Saturday, September 25, 2010

The Junior Prom

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A courageous young attorney called the other today to ask what he unfairly termed “a stupid question.” He wanted to book a lunch with a trade association exec to pick his brain about an industry issue, but he was struggling in making the call and wanted some advice on how to word his invitation. I assured him that attorney angst over inviting people to lunch was not uncommon. For male attorneys, it could in fact be a “guy thing.” My theory: Most men never fully recover from the high school trauma of asking a girl to the junior prom; it haunts them throughout their adult years, and the residual emotional scarring forces them, on most days, to dine alone at Blimpie.

I suggested that, when he makes the call, he briefly explain to his prospect why he wants to meet. I further suggested that, taking a page from How to Win Friends and Influence People, he tell his prospect, “This is a complicated issue, but if anyone can help me with it, it’s you.” Finally, in his invitation he should specify the restaurant (a nice one) and a choice of dates, as in, “I’m thinking about the Capital Grille, either next Thursday or the following Tuesday, at 1:00. Which of those dates works better for you?” (In suggesting a power lunch, 1:00 is a key time. The restaurants are quieter, you don’t have to wait for a table, and the other person will be in awe that you are not bound by the lunch-hour yoke of a nine-to-fiver.)

Such an invitation fits under the heading of “assuming the sale” - not a question of will he have lunch with you, but merely when. It brings posture and confidence to the otherwise nerve-racking act of asking someone to lunch, and it will give you a better batting average than the typical high school guy.

Saturday, September 18, 2010

Something Better than 5%

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At their retreat, the partners were finishing a plan to address their projected five-year needs for office space, associates and staff. As they were about to reach a conclusion (as it applies here, a “conclusion” being whatever opinion you hold at the moment you get tired of thinking about something), one of the founding partners, mostly silent during this discussion, elbowed me and whispered, “Watch this.”

On the white board he drew a graph that, if it illustrated the growth in your 401(k), would make you giddy. “This,” he explained to his colleagues, “shows the success of our firm since we started.” He gave a two-minute synopsis of their revenue, client and attorney growth during the firm’s first decade, then finished by saying, “We have never had a year that is as bad as what you’re assuming each of the next five years is going to be. And we never will.”

Around the table, loud exhaling was accompanied by the reopening of ring binders, and the planning discussion resumed.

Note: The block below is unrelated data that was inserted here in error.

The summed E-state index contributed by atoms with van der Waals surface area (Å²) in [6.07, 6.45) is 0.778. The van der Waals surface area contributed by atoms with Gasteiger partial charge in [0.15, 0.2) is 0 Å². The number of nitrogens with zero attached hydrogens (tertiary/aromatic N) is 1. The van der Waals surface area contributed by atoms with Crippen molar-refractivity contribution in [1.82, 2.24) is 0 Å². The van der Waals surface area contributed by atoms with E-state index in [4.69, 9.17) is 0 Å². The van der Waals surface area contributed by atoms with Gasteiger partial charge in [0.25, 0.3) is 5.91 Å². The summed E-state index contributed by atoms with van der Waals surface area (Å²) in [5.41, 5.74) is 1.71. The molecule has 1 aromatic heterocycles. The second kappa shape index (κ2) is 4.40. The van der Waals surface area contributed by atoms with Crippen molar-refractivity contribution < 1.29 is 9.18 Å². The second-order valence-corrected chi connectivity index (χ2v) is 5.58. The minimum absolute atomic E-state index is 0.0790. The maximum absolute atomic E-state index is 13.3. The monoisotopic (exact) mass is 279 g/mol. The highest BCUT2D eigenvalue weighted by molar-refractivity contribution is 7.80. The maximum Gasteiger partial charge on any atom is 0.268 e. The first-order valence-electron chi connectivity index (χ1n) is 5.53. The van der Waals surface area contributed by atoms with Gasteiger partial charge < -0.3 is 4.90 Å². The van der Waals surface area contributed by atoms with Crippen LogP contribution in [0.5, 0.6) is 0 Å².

Regardless of their past successes, it’s hard for most people to picture a future that is much better than now. They’re willing to entertain predictions of modest improvement, but except for the most intrepid planners, a bold vision of the future is the present plus 5%.

If crafting a compelling vision for your law practice has you stymied, try this: Pick a year – five or ten years from now – and design a Martindale-Hubbell profile for yourself that would be consistent with a huge practice. Fill in the blanks: articles you will have had published, presentations you will have made, certifications, professional memberships, community involvement, honors and awards, and representative clients.

That can be a fun way to create a great vision for your practice. Once you have that blueprint in front of you, you may find that working toward your vision becomes pretty easy.

Sunday, September 5, 2010

Complaining

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Growing up in a small Midwestern town (see "Virden, Illinois") instills in a person certain practices, ranging from mundane (talking about the weather) to absurd (saying “hello” to other drivers when your windows are rolled up) to reclusive (declining help from, or otherwise bothering, other people).

Shedding the first two habits can be achieved by relocating early in life, but the aversion to imposing on others is a burden that chases many to their grave.

Consider this: At a restaurant, the hostess seats you next to the kitchen, despite vacant tables in more pleasant milieus. Or you notice a rustling in your salad. Or your entrée is unfit for human consumption. But when the manager comes by to ask “How is everything?” you say – altogether now – “Fine” … and never return.

Your clients may be equally reluctant to complain. That doesn’t necessarily mean they’re happy with you; just that their displeasure hasn’t reached critical mass.

It may be up to you to invite them to complain. Otherwise, the next time they need a lawyer or recommend one, they may think of someone else.

The good news: Inviting clients to complain is easy. A benign question – “How are we doing?” or “Can you think of any ways we could serve you better?” – should do the trick (but beware of “fine”). There’s a good chance that they’ll praise you, or make a suggestion that you could easily implement. Even if they are more forthcoming than you would like, letting them vent is bound to have a salutary effect, and you may have a client for life.